When Haley is off duty from her bodyguard gig, she mentors troubled teens at a center she runs on the rough side of town. It seems that as soon as she tries to help a new kid who crosses her path, the bullets start flying. Haley thinks the neighborhood thug is behind the attempts on her life, but we know that someone has been tailing her for some time and is probably trying to figure out her true identity.
Lucky for Haley, she is friends with local law enforcement who have her back. Steven, the new guy on the town’s police force, especially has his eye on her. Steven grew up in the area but hadn’t lived there for years. Eason shares what memories haunt Steven gradually as she also allows Haley to remember snippets of her escape from a violent demise. As Haley tries to help heal Steven of his past, Steven tries to prevent Haley’s past from stealing her future.
I have to stop here because I don’t want to ruin the end. I can usually guess who the bad guy is, but I was wrong on this one. Drop me a comment if you guessed right. This book was all kinds of suspenseful and I plan on reading the rest of the Elite Guardians books.

Lynette Eason is the bestselling author of the Women of Justice, Deadly Reunions, and Hidden Identity series, as well as Always Watching, Without Warning, and Moving Target in the Elite Guardians series.

She is the winner of two ACFW Carol Awards, the Selah Award, and the Inspirational Readers’ Choice Award. She lives in South Carolina.




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Booklover Basket (18 items including a coffee mug, retro library memo cards, coffee & tea, delicious snacks) & Set of the Elite Guardians Series
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Personal library kit & Set of the Elite Guardians Series
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$10 Barnes & Noble gift card and Set of the Elite Guardian Series
August 1 – August 10, 2017
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CHECK OUT THE OTHER GREAT BLOGS ON THE TOUR:
8/1
Excerpt 1
8/2
Review
8/3
Author Interview 1
8/4
Review
8/5
Guest Post
8/6
Character Interview
8/7
Review
8/8
Author Interview 2
8/9
Review
8/10
Excerpt 2

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Character Interview: The Eldridge Conspiracy by Don M. Winn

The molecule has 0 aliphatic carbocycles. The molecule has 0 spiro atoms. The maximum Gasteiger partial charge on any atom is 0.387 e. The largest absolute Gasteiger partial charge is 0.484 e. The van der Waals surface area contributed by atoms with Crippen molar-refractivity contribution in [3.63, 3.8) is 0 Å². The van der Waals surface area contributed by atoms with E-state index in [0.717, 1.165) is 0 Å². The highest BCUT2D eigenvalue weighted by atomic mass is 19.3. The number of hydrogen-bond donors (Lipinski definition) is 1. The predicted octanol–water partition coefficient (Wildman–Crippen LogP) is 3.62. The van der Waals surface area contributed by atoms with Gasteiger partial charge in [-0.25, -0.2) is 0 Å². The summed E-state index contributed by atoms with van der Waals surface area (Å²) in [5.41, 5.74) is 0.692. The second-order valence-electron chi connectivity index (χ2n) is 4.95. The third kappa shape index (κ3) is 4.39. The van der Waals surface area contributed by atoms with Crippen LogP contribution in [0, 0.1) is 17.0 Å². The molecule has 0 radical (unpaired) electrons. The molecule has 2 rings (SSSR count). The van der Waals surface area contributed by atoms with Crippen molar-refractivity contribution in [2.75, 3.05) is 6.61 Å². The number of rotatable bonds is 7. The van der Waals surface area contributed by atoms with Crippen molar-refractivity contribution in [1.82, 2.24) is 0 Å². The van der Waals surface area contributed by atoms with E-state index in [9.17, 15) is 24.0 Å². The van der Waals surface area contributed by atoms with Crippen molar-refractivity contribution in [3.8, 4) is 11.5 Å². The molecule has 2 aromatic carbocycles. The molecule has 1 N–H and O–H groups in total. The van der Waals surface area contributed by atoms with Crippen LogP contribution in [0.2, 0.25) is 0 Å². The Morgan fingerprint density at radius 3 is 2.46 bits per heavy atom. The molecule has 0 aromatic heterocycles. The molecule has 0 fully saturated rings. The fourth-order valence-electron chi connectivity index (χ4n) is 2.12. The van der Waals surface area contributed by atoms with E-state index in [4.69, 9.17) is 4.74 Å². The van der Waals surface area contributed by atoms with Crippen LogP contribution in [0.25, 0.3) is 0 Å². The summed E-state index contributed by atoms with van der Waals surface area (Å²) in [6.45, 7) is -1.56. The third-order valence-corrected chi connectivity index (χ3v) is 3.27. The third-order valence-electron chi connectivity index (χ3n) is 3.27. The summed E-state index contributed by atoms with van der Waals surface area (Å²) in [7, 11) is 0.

THE ELDRIDGE CONSPIRACY

Sir Kaye the Boy Knight, Book 4

by

Don M. Winn

  Genre: Children’s Chapter Book / Adventure / Medieval

Publisher: Progressive Rising Phoenix Press

Date of Publication: June 16, 2017

Number of Pages: 166, B&W illustrations

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Kaye’s father is in danger! The young knight, Kaye, and his friends Reggie and Beau enter Eldridge in search of the only man who can save Kaye’s father. During their journey, they encounter and make a powerful enemy of Baron Thomas—the self-proclaimed heir to the throne of Eldridge—who also has his sights set on ruling the country of Knox. Together, the boys dodge the baron’s henchmen and race against time to stop an assassination that would plunge the two kingdoms into war in this exciting conclusion to the series.

PRAISE FOR THE ELDRIDGE CONSPIRACY:

“This set of books just gets better and better. Yes, it’s a non-stop adventure, packed full of nasty barons and battling knights. But it’s also a story which is strongly-themed and where the bond between the characters is highly prized.” —The Wishing Shelf Awards Book Review

“Books of adventure and challenge that still offer an emotional component are hard to come by for middle-grade readers—and even more so for middle-grade boys—yet Don M. Winn hits the mark dead center with The Eldridge Conspiracy.” —Patricia Reding, 5-Star Readers’ Favorite Book Review

“This is more than just a fictional story; it teaches children about life, about friendship, making decisions, and about not putting too much stock in pride all the time – sometimes pride gets in the way of making the right decision. Great story. I would recommend that the whole series be read in order to get the most out of it and I think all kids will enjoy this tale.” —Ann-Marie Reynolds, 5-Star Readers’ Favorite Book Review